Give them assignments that encourage independent, critical thinking and how the lesson's subject applies to their daily life and experience. Encouraging reflection, experimentation, introspection, curiosity, and finding and developing their passions help foster independent learning.

How would you help a student stay motivated?

Positive reinforcement, constructive criticism, and tying the subject matter to the students’ own interests and passions are good ways to help keep students motivated. Keeping it interesting is the best way to keep it motivating!

If a student has difficulty learning a skill or concept, what would you do?

Shake up the learning approach; if traditional lecture or book focus isn't working, find a way to teach the subject visually, kinesthetically, or audibly, for example. Again - tying the subject to the student's interests and passions, as well as encouraging critical thinking, curiosity, and introspection, helps students approach problems from different angles and perspectives.

How do you help students who are struggling with reading comprehension?

I go over the material thoroughly and repetitively (while avoiding making it monotonous) with the student - first reading through the material with them, then explaining it in a more relatable or accessible manner, and finally by having the student put the content in their own words. This helps to gauge their level of understanding, their progress, and see in which areas they're having difficulty.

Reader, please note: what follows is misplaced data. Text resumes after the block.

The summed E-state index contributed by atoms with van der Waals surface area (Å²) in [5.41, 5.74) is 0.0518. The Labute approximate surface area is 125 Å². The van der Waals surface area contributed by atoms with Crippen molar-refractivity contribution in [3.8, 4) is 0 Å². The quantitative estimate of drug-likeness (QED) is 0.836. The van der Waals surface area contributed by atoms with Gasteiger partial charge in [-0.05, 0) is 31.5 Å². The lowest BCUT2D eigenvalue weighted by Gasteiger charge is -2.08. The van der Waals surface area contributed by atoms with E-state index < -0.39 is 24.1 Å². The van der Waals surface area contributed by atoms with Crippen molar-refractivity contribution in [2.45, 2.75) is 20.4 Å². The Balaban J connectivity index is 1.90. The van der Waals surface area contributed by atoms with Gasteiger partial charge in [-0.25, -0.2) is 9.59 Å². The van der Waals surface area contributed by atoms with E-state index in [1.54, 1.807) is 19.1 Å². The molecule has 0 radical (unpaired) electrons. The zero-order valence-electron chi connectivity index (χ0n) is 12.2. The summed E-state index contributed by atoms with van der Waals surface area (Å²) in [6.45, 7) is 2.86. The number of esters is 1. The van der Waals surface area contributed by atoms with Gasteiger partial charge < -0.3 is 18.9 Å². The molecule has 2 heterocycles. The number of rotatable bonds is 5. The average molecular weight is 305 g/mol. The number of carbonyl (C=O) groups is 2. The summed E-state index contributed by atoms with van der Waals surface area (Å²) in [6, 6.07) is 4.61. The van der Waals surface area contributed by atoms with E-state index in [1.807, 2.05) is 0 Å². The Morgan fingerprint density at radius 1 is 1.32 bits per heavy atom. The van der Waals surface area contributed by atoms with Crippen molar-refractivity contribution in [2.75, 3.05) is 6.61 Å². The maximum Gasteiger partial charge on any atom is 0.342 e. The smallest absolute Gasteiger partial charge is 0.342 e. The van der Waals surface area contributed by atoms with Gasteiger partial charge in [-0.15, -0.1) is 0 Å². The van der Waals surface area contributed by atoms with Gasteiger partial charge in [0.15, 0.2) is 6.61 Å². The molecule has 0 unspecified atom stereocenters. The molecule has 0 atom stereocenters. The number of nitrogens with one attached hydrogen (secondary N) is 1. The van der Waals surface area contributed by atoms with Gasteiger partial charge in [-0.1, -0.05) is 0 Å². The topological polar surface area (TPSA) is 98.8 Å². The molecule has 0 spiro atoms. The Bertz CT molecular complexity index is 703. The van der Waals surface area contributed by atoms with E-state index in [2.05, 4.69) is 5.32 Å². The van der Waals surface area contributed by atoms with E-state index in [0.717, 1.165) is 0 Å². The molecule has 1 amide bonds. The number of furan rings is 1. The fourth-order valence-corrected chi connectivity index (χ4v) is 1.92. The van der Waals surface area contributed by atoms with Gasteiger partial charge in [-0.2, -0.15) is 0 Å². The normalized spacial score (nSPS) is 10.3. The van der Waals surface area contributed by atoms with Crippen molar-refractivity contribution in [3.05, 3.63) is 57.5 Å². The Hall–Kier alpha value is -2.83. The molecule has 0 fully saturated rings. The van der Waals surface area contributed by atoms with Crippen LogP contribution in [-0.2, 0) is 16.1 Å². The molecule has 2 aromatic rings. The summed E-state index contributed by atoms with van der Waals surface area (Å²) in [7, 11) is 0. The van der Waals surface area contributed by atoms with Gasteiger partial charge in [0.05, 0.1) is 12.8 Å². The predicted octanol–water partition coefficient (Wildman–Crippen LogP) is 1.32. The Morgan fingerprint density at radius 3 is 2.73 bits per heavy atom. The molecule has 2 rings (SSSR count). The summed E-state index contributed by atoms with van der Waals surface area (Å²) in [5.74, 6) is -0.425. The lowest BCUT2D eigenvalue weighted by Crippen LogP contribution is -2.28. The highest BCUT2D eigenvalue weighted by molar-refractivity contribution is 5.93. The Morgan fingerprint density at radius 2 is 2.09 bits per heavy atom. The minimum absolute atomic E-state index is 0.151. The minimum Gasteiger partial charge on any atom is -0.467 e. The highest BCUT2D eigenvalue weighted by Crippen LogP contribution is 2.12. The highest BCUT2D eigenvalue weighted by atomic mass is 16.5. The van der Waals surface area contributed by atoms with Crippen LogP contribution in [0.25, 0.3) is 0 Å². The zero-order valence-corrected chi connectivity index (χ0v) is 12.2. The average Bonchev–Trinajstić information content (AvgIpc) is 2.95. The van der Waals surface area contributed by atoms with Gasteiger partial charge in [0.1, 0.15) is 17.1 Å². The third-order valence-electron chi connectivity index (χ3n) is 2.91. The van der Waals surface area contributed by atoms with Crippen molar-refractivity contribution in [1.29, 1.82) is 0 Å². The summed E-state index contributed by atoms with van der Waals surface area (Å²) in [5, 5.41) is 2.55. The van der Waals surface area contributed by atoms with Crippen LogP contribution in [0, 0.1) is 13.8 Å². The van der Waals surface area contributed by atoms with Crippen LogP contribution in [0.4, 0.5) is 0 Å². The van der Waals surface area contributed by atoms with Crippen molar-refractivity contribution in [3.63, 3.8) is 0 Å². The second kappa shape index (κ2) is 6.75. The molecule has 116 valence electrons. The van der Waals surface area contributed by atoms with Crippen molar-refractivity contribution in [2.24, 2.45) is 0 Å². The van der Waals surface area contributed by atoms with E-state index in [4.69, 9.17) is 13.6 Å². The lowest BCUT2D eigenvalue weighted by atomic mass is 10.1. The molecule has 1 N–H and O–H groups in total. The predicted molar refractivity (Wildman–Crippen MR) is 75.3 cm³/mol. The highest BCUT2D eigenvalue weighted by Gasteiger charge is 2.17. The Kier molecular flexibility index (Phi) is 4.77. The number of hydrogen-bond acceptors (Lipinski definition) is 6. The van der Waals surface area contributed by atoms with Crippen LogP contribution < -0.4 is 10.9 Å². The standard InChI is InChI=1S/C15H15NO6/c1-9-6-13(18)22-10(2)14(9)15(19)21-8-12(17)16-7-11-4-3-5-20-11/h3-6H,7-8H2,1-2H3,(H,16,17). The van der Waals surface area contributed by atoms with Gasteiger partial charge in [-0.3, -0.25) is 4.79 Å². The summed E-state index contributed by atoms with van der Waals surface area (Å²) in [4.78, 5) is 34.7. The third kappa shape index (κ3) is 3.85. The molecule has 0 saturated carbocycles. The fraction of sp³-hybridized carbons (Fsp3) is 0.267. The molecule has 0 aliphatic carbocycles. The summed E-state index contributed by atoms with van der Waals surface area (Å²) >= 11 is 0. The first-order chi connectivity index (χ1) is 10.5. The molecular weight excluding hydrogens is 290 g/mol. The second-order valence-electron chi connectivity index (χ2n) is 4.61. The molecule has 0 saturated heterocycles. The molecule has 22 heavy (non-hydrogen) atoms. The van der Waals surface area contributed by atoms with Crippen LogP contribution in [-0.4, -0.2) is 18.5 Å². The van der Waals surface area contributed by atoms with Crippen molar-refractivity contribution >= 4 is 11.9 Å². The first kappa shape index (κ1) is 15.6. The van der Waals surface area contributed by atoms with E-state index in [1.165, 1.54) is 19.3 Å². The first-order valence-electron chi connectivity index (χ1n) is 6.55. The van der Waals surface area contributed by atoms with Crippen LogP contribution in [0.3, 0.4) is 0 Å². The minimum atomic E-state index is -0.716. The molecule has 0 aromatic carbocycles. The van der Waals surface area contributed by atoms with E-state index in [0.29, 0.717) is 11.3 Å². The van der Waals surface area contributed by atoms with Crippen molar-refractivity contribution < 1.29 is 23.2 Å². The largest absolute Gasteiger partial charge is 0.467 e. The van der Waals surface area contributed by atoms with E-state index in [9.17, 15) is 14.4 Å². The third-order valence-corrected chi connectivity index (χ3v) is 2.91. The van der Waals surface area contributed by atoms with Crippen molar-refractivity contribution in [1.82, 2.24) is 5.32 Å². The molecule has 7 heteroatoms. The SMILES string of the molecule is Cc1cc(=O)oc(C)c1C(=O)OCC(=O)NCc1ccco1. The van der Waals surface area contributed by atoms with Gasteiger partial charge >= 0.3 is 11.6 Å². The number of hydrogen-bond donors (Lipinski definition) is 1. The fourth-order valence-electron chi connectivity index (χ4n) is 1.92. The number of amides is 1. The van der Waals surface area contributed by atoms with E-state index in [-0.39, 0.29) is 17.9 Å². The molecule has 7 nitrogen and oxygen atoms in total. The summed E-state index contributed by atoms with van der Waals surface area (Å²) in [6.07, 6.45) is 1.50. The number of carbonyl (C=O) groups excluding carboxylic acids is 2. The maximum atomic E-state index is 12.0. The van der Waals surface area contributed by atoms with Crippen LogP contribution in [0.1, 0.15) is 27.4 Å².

What strategies have you found to be most successful when you start to work with a student?

Developing a rapport and ascertaining the student's areas of interest and passions. What drives them? What motivates them? What makes them feel confident, fulfilled, inspired? I draw on these areas and try to find common ground with my own experience and with the subject matter in order to make it accessible and engaging for the student.

How would you help a student get excited/engaged with a subject that they are struggling in?

First, see if there's a better way to teach it - if a lecture's not working, then try a physical activity, word game, puzzle, etc. Second, and perhaps more important, make the subject relatable and applicable to the student's own interests. If the subject can be connected to something the student cares about deeply, then the subject is easier to care about.

What techniques would you use to be sure that a student understands the material?

I like to use written or oral responses; while practice quizzes or tests are a good way to gauge the students’ ability to respond to a standardized test, the only way to gauge whether they truly understand a subject is to have them explain the material in their own words. How do they understand it? How would they explain it to another student? How do they see it impacting their life or the lives of others? These questions get at the heart of student comprehension.

How do you build a student's confidence in a subject?